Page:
Published June 24, 2022

Since our last post kicking off the tenth annual Ashland Watershed Youth Training & Employment Program, our fifteen member crew of high school students from around the Rogue Valley started exploring local landscapes, the principles of ecological restoration, and the wide variety of natural resource career pathways. The crew safely worked through the first wave of summer heat to pile slash from ecological thinning on private land as part of the West Bear All-Lands Restoration Project—becoming part of an important large-scale, collaborative effort to reduce community wildfire risk with Rogue Forest Partners.

This week the crew met with Chief Hanley and his team at the Jackson County Fire District #5 IAFF Local 2596 station to learn about community fire response and the wildland urban interface that characterizes many of the neighborhoods the district serves. They spent a day in a gorgeous oak woodland (previously treated by Lomakatsi) in the Colestin Valley with Lomakatsi Tribal Partnerships Director Belinda Brown and Executive Director Marko Bey to learn about Indigenous Traditional Ecological Knowledge and oak habitat, and complete an oak-themed scavenger hunt.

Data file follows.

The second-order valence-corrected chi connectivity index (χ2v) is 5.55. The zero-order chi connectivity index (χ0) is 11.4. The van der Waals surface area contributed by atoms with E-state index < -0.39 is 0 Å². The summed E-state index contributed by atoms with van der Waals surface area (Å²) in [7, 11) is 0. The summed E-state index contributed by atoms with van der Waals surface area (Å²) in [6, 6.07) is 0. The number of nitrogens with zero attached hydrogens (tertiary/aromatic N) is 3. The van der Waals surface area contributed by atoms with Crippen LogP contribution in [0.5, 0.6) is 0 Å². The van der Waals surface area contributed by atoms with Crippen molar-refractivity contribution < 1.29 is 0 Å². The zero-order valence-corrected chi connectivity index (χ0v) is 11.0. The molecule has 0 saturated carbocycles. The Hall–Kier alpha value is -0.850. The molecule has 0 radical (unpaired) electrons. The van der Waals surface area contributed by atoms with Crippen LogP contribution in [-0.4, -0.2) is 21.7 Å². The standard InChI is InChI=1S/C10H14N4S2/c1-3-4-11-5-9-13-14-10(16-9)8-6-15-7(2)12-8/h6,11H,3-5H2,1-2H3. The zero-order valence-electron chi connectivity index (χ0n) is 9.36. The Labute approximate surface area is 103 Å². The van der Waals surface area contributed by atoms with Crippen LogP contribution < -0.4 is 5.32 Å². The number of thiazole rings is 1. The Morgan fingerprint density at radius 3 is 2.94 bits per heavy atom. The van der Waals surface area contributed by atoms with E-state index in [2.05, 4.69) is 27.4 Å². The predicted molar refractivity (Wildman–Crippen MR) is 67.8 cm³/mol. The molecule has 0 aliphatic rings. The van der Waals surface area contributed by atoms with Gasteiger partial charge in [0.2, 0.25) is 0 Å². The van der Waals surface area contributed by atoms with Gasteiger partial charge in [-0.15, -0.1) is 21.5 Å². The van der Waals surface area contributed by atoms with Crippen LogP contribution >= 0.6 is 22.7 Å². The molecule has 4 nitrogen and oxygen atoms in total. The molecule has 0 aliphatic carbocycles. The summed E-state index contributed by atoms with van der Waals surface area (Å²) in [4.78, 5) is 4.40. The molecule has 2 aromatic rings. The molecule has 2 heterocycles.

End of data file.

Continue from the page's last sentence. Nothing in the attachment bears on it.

Then at the West Bear work site, Lomakatsi Fire Operations Manager Sean Voorhes discussed wildland fire and how ecological fuels reduction aids fire response. Callum Knights, Soil Conservationist, from the Natural Resources Conservation Service visited to share about the agency’s work with partners and private landowners, and careers in natural resources. Last but certainly not least, Tyler McCarty, District Forester from ODF Southwest Oregon District presented about Oregon Department of Forestry’s land management strategies to improve forest health and reduce wildfire risk.

A big thank you to all our partners who came out this week to support the youth crew, and to the funders who have made this year’s program possible: U.S. Forest Service- Rogue River-Siskiyou National Forest, City of Ashland Oregon, National Forest Foundation, Bureau of Land Management, Oregon Community Foundation‘s BottleDrop Fund, Gray Family Foundation.

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